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by Kalkbrenner, in writing, to the present plaintiff, gave
1824. him a right from that period to put a stop to the circulation
CLEMENTI of the defendant's work. If an author immediately before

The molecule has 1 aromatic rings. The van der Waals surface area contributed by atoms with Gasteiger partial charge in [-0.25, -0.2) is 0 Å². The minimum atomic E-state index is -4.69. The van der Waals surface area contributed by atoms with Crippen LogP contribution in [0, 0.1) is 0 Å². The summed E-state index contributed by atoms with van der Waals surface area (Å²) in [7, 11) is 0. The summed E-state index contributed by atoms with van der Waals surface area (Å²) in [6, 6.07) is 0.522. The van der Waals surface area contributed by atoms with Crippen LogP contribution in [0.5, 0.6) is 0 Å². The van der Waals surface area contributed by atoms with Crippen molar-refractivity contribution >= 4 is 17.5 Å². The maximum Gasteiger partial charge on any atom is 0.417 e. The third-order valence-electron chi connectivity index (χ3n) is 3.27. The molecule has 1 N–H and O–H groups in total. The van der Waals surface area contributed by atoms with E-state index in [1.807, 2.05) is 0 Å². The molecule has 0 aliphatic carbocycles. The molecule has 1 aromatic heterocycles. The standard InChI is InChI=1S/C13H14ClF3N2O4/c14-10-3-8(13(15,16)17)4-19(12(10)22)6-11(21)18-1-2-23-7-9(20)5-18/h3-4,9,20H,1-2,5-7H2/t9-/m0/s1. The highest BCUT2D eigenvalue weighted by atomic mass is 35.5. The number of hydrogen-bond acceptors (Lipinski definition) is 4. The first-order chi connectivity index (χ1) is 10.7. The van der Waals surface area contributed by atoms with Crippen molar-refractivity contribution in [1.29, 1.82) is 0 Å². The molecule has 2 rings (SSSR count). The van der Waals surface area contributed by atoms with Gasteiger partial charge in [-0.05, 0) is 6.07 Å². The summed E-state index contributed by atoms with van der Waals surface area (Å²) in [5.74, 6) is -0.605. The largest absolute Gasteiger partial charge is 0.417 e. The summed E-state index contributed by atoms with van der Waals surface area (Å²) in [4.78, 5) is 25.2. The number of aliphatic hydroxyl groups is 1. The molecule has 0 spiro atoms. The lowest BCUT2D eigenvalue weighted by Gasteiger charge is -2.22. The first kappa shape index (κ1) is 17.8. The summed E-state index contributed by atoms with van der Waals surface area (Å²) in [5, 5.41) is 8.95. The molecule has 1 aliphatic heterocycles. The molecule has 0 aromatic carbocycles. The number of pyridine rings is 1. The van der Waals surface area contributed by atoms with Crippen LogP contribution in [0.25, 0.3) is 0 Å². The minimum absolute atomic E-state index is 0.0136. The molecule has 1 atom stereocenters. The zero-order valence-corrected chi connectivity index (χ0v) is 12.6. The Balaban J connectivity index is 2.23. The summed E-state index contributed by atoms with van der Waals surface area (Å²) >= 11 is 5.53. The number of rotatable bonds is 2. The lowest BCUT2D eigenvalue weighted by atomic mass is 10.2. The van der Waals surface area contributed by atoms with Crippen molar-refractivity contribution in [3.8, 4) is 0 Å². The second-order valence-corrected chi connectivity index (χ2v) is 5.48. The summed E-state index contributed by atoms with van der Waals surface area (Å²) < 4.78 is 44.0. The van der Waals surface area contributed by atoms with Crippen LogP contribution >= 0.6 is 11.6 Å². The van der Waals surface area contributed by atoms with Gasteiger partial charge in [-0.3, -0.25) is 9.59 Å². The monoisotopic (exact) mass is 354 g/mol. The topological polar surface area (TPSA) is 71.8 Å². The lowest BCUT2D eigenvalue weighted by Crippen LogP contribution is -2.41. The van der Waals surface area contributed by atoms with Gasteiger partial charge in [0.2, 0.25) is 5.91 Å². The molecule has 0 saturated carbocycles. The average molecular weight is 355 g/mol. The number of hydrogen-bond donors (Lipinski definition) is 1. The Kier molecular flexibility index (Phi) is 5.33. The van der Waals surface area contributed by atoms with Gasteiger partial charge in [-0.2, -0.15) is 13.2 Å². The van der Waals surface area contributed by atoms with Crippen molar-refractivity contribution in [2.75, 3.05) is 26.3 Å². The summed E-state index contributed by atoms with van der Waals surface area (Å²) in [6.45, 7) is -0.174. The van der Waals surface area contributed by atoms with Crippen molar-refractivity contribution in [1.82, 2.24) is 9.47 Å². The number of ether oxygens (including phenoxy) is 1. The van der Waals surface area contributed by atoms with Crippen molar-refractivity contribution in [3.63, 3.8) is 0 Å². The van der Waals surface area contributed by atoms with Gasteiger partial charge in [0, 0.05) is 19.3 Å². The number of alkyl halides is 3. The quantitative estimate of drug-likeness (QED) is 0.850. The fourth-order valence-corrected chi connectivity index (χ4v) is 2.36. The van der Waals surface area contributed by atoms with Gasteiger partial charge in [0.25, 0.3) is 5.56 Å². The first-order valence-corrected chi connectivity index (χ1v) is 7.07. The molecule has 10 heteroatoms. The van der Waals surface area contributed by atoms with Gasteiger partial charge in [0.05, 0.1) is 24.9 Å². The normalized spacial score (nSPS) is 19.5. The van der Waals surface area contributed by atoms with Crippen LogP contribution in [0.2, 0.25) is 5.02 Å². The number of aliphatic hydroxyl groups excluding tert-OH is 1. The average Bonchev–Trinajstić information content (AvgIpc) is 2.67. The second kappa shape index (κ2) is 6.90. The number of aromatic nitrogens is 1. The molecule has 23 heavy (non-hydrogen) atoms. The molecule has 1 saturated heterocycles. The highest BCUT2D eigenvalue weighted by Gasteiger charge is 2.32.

WALKER. publishiug abroad also takes steps for publishing here, whether he would be entitled to the privilege or not of an exclusive publication here during the period of time to which the statutes apply, it is not necessary for us in this case to consider, because this is not a case in which the author himself took any step for immediate publication here. The publication by the defendant was founded upon something which he had honestly obtained, not in fraud in any respect of Kalkbrenner, the original author, but in the general and ordinary course of trade; and we think it would militate most strongly against the encouragement which the legislature intended to confer upon books printed here, if we were to say that the author would at any distant period of time be entitled, by chusing himself to print here, or by authorising some other person to print for him, to supersede a fair, honest, and bona fide publication, which had taken place in the mean time. If the author himself is active in taking steps for immediate publication before any body else, he has some merit with the British public, and may be entitled to protection from British acts of parliament; but if we were to say in this case, that the plaintiff was entitled to supersede that which had been honestly published by the defendant, we should be holding that an author who : might never mean to confer any privilege on this kingdom, would be at liberty, at any time, to supersede British printing, the employment of British capital, and of British workmen, and deprive the British public of that benefit which an early publication of the work would be calculated to confer. For these reasons it appears to us, that the publication in 1814 gave neither to the plaintiff nor to Kalkbrenner any exclusive privilege, and that the defendant's publication in 1818 was not wrongful, nor in opposition to any privilege previously obtained in favor of the work in question; and on the ground that the rights